Background: We investigated the effects of length of exposure to tobacco smoke on the cardiac remodeling process induced by exposure to cigarette smoke in rats.
Material/methods: Rats were separated into 4 groups: nonsmoking (NS)2 (n=25; control animals not exposed to tobacco smoke for 2 months), smoking (S)2 (n=22; rats exposed to smoke from 40 cigarettes/d for 2 months), NS6 (n=18; control animals not exposed to tobacco smoke for 6 months), and S6 (n=25; rats exposed to smoke from 40 cigarettes/d for 6 months). All animals underwent echocardiographic, isolated heart, and morphometric studies. Data were analyzed with a 2-way analysis of variance.
Results: No interaction among the variables was found; this suggests that length of exposure to tobacco smoke did not influence the effects of exposure to smoke. Values for left ventricular diastolic diameter/body weight and left atrium/body weight were higher (p=0.023 and p=0.001, respectively) in smoking (S2 and S6) than in nonsmoking animals (NS2 and NS6). Left ventricular mass index was higher (p=0.048) in smoking than in nonsmoking animals. In the isovolumetrically beating ventricle, peak systolic pressure was higher (p=0.034) in smoking than in nonsmoking animals. Significantly higher values were found for left ventricular weight (p=0.017) and right ventricular weight (p=0.001) adjusted for body weight in smoking as opposed to nonsmoking animals. Systolic pressure was higher (p=0.001) in smoking (128+/-14 mm Hg) than in nonsmoking animals (112+/-11 mm Hg).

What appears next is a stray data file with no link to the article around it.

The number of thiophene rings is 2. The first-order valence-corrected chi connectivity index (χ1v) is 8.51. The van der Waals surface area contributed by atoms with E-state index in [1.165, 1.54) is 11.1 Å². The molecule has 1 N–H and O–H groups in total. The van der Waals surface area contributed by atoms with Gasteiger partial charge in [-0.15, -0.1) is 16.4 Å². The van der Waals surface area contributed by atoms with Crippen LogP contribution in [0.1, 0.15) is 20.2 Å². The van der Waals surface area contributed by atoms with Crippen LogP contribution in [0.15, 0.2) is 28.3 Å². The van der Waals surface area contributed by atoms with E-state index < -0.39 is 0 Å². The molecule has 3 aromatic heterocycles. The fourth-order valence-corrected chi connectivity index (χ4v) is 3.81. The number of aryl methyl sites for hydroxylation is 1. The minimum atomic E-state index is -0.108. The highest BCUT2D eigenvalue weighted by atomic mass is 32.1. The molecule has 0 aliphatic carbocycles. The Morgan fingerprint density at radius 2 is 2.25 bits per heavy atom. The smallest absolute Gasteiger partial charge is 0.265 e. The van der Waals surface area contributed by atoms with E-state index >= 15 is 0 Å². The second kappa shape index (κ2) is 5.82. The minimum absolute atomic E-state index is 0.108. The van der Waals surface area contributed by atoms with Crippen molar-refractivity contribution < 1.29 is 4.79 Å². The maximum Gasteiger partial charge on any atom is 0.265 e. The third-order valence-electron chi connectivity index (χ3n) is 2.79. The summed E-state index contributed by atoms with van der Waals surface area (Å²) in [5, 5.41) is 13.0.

Conclusions: Length of exposure to cigarette smoke did not influence cardiac remodeling caused by exposure to smoke in rats.